The Matterhorn of the Rockies

A few wisps of cloud drift around Mt Assiniboine, and some welcome blue sky after a soggy hike in.

Day two of our backpacking trip into the core area of Mt Assiniboine Provincial Park. We were so glad of the blue sky to cheer us up after the soggy end to the previous day. About half-way through the day, a big thunderstorm caught up with us and pelted us with cold hail. That wasn’t so bad, really, and we were below treeline at the point the thunder and lightning trundled past. But later, as we tired of the ups and downs through the Golden Valley and Valley of the Rocks, the rain returned to sap our remaining spirits. We reached the campground at Og Lake near sunset, at which point the showers turned into a downpour. Og Lake has no shelter of any kind, so we stood around in the pouring rain, miserably eating our rehydrated meals, questioning the sanity of our choice of summer vacation. We were so ready to crawl into our sleeping bags that night.

The next morning was quiet, and we even had a bit of sunshine as we packed up and moved on to the campground at Lake Magog. The rain would return later, but at least we’d managed to pack away a dry tent. And now, at least, we had access to a cook shelter to stay dry.


Cute little mouse munching on foamflower seeds.

Our first day on the Cape Scott trail, and we came to a sign board that pointed to a side trail in order to explore a former settlement. A few metres along the trail something caught my eye and I looked down to see a tiny mouse perched in a foamflower plant, feasting on the seeds of this diminutive flower. I expected the mouse to run away as soon as we approached, but it stayed put, being quite intent on its food. I bent down to get a closer look and it still didn’t move! Even then I thought that by the time I’d got out the camera, it would have disappeared, so we carried on to look at the old settlement.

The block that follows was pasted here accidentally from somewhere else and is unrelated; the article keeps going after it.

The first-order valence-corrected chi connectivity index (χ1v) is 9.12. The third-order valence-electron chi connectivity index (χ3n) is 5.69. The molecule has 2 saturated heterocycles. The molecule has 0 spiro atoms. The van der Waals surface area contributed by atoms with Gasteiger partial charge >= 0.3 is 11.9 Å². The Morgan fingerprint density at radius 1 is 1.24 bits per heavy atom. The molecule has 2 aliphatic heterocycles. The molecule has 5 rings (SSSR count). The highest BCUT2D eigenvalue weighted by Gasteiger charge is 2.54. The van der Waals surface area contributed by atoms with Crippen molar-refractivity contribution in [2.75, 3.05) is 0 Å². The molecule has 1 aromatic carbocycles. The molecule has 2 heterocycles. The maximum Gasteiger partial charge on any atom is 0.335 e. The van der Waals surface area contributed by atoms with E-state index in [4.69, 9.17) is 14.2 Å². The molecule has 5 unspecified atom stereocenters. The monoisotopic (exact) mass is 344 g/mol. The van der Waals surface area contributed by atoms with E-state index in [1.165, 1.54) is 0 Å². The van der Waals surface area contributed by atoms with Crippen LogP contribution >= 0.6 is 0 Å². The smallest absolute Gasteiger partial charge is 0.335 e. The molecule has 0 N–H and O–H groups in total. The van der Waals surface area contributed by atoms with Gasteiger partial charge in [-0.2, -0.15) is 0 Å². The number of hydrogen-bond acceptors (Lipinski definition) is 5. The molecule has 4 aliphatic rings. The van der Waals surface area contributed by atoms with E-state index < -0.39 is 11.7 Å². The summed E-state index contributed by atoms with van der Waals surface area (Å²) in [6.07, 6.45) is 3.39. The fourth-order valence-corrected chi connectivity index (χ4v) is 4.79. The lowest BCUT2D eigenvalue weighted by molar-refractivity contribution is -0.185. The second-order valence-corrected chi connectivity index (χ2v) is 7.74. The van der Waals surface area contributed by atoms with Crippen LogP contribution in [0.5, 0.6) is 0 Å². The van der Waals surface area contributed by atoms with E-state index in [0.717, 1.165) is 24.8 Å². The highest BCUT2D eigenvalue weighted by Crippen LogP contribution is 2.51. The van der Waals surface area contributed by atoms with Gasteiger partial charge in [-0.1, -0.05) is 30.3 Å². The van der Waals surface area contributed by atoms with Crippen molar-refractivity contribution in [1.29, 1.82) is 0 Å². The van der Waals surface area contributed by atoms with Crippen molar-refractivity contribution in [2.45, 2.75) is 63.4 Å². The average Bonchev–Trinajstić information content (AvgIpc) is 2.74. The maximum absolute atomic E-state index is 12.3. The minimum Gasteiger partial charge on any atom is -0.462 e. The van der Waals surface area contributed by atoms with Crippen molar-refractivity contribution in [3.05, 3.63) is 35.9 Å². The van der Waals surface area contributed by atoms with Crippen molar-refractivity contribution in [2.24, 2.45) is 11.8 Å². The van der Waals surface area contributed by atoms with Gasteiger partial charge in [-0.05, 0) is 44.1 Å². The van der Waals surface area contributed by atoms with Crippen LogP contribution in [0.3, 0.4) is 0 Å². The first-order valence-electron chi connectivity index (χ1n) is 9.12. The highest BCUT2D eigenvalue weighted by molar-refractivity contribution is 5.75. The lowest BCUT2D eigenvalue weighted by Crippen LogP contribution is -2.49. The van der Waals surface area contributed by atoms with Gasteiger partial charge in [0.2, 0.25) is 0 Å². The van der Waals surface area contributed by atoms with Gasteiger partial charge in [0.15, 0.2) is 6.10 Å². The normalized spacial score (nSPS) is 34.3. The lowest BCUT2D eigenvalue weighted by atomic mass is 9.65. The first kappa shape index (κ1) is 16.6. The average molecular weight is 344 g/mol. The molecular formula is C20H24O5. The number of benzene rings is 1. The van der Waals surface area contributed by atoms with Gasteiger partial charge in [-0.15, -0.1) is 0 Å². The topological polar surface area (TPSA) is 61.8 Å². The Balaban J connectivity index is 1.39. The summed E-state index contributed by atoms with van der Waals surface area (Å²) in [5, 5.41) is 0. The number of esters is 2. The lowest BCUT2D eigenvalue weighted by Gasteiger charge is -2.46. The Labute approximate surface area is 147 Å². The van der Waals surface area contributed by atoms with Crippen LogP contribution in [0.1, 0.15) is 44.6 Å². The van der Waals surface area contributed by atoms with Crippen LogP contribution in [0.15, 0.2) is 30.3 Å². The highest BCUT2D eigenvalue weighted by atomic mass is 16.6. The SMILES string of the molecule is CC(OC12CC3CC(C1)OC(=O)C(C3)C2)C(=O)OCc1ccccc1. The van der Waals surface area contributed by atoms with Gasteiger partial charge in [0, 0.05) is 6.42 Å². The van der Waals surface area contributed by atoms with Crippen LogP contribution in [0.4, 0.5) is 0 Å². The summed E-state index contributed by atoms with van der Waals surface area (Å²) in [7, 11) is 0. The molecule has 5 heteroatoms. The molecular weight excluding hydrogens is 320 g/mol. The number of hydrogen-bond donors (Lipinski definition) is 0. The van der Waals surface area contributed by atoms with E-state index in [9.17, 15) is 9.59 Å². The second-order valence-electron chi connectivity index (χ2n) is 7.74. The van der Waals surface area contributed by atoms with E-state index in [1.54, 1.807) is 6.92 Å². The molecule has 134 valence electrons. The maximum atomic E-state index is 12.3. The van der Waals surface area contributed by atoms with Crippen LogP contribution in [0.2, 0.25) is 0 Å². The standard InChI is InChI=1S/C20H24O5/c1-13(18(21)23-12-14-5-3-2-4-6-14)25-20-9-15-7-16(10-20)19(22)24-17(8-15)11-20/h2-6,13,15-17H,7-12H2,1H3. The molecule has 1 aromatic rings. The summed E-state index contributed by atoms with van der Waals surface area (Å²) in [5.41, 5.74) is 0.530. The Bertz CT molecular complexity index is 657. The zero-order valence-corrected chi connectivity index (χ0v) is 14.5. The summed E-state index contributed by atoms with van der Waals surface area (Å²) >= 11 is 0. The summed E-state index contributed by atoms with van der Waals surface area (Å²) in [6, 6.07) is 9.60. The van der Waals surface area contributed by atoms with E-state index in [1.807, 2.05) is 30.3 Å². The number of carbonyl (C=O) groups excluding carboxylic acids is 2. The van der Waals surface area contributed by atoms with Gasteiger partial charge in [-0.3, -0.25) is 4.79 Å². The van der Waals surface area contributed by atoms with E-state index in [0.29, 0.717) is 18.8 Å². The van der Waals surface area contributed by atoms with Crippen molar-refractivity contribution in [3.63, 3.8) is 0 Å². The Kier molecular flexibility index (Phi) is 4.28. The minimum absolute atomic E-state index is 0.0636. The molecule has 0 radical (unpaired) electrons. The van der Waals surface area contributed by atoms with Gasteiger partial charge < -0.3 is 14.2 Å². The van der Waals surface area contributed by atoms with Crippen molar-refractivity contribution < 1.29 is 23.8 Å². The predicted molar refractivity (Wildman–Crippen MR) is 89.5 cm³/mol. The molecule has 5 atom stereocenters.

We found no trace of the farm buildings that used to be here, and headed back to rejoin the main trail. As we neared the junction, I spotted more mice in the flowers, perhaps 4 or 5 in total. A couple did dart off into the grass, but the rest stayed. I had the camera ready at this point and crouched down to get a closer shot. The mouse still didn’t move, and I was able to take a handful of photos (hoping that one would be sharp, given the low light and unstable position I was in). I stood up and moved on; the mouse still didn’t move! I nudged the tip of its tail with my hiking pole (never with a bare finger – those things can bite, and they can carry some nasty diseases), and it still didn’t move! Only after some prolonged prodding did it scurry off, but only to the next flower to resume its feeding.

As ever, it was good that I took multiple shots as only one of them was sharp enough to use; crouching down with a full overnight backpack while trying to focus on a subject the size of a ping-pong ball is not the most stable platform!


A trio of otters swimming around Stanley Park.

Everyone loves otters. They’re so cute. Except they’re not really. But everyone still likes seeing them.

I’ve seen a few around Vancouver, and remember watching one devour a fish near Kits Point. I was struck by the crunching noises as it chomped its way through that fish. But my sightings had always been single otters – until this day back in 2011 when we saw these three swimming along the seawall in Stanley Park, heading towards Vancouver harbour. We first caught sight of them rolling and playing in the kelp beds near Brockton Point, but as soon as they spotted us they took off and started swimming. I was a bit slow getting the camera on them, and this photo is more distant than it should have been (it’s heavily cropped for the Instagram version). We watched them for a minute or two until they were too far away.